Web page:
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J. Mar. Sci. Eng. 2017, 5(3), 34; doi:10.3390/jmse5030034

Integrating Long Tide Gauge Records with Projection Modelling Outputs. A Case Study: New York

School of Civil and Environmental Engineering, University of New South Wales, Sydney2052, Australia
Received: 23 May 2017 / Revised: 1 August 2017 / Accepted: 2 August 2017 / Published: 5 August 2017
(This article belongs to the Special Issue Coastal Sea Levels, Impacts and Adaptation)
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Abstract

Sea level rise is one of the key artefacts of a warming climate which is predicted to have profound impacts for coastal communities over the course of the 21st century and beyond. The IPCC provide regular updates (5–7 years) on the global status of the science and projections of climate change to assist guide policy, adaptation and mitigation endeavours. Increasingly sophisticated climate modelling tools are being used to underpin these processes with demand for improved resolution of modelling output products (such as predicted sea level rise) at a more localized scale. With a decade of common coverage between observational data and CMIP5 projection model outputs (2007–2016), this analysis provides an additional method by which to test the veracity of model outputs to replicate in-situ measurements using the case study site of New York. Results indicate that the mean relative velocity of the model projection products is of the order of 2.5–2.8 mm/year higher than the tide gauge results in 2016. In the event this phenomena is more spatially represented, there is a significant role for long tide gauge records to assist in evaluating climate model products to improve scientific rigour. View Full-Text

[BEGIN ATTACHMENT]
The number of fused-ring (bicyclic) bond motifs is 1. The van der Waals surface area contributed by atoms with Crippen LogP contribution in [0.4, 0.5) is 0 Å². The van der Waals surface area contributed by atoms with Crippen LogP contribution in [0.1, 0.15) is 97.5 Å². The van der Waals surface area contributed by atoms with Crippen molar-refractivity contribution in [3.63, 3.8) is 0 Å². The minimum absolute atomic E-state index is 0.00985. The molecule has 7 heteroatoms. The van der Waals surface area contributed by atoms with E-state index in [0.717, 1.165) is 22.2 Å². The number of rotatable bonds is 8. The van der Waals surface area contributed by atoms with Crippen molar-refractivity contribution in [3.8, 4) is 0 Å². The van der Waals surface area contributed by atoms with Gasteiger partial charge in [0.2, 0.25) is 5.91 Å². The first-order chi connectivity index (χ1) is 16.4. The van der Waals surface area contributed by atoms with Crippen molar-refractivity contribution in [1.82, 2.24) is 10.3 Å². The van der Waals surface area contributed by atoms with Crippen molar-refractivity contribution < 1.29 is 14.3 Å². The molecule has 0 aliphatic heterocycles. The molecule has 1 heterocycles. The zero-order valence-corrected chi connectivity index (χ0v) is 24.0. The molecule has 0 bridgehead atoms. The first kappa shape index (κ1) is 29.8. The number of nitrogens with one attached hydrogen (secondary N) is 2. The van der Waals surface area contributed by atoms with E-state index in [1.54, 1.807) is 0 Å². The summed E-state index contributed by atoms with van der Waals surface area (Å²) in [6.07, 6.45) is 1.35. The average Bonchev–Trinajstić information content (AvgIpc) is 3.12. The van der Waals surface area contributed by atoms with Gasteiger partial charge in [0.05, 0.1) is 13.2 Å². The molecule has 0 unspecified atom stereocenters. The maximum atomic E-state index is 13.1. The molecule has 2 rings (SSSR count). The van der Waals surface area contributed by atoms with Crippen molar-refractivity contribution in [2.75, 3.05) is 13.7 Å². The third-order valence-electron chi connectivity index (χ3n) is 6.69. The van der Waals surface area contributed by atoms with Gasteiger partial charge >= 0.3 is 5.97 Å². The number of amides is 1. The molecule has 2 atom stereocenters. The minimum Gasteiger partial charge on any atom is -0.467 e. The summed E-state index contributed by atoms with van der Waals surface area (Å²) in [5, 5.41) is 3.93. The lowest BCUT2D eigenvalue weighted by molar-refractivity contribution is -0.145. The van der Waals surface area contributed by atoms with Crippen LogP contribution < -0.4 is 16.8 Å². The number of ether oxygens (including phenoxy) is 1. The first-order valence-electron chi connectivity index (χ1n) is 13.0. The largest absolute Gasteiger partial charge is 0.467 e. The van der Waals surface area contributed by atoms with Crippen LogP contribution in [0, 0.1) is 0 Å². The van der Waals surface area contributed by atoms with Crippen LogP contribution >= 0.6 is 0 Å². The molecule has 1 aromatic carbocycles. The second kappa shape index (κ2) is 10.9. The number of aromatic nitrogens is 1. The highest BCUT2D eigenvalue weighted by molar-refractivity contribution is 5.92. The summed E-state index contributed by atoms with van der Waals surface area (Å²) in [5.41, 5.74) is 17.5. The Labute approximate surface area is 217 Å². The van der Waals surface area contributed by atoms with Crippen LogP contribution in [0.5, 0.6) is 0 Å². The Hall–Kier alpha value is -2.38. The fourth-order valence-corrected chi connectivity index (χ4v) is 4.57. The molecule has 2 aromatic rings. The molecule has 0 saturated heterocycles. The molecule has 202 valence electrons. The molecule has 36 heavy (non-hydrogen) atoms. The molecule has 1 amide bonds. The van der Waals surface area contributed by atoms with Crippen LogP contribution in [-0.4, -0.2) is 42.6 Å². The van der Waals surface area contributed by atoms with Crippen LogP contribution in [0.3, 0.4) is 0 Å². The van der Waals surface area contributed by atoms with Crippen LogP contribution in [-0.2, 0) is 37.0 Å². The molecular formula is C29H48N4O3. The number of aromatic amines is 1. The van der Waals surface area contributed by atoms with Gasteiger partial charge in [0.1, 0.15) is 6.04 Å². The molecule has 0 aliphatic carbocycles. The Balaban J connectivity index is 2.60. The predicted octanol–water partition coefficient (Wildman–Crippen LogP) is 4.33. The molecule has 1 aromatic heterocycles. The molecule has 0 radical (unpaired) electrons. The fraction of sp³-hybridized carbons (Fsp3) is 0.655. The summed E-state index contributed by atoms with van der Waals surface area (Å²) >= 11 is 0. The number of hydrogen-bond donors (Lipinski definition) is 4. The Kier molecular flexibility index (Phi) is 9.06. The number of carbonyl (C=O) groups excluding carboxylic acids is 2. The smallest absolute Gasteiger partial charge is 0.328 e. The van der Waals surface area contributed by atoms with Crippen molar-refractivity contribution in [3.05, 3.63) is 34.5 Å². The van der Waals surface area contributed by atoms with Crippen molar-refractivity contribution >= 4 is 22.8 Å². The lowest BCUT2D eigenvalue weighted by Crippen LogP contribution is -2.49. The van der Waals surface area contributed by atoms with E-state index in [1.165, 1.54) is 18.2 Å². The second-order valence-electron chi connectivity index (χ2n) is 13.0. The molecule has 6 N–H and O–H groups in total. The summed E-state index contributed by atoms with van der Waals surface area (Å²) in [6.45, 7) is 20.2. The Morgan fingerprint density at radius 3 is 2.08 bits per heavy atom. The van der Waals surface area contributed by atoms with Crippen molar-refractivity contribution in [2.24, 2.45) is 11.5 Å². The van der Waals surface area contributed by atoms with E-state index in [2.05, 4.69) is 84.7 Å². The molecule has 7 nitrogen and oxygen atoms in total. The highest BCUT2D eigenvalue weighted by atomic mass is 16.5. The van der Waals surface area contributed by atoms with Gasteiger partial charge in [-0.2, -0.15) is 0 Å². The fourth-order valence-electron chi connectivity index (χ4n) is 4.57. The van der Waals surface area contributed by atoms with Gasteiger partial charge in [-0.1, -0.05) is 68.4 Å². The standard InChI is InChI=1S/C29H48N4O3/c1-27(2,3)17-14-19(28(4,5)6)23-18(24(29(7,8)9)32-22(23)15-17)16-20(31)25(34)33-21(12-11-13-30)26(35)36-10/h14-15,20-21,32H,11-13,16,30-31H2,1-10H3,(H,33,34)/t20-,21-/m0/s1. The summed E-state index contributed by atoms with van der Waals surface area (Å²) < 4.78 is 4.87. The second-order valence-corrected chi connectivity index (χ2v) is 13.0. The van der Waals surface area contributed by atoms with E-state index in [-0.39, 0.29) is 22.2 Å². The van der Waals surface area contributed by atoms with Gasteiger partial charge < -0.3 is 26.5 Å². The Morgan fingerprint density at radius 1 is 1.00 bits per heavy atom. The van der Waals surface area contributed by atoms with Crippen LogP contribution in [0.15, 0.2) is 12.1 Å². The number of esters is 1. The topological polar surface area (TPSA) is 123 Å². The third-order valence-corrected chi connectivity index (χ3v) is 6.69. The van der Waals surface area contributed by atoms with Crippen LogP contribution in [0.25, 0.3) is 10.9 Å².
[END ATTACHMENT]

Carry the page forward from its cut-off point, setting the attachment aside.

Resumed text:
Keywords: mean sea level; velocity; acceleration; CMIP5 projection modelling; New York mean sea level; velocity; acceleration; CMIP5 projection modelling; New York
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Watson, P.J. Integrating Long Tide Gauge Records with Projection Modelling Outputs. A Case Study: New York. J. Mar. Sci. Eng. 2017, 5, 34.

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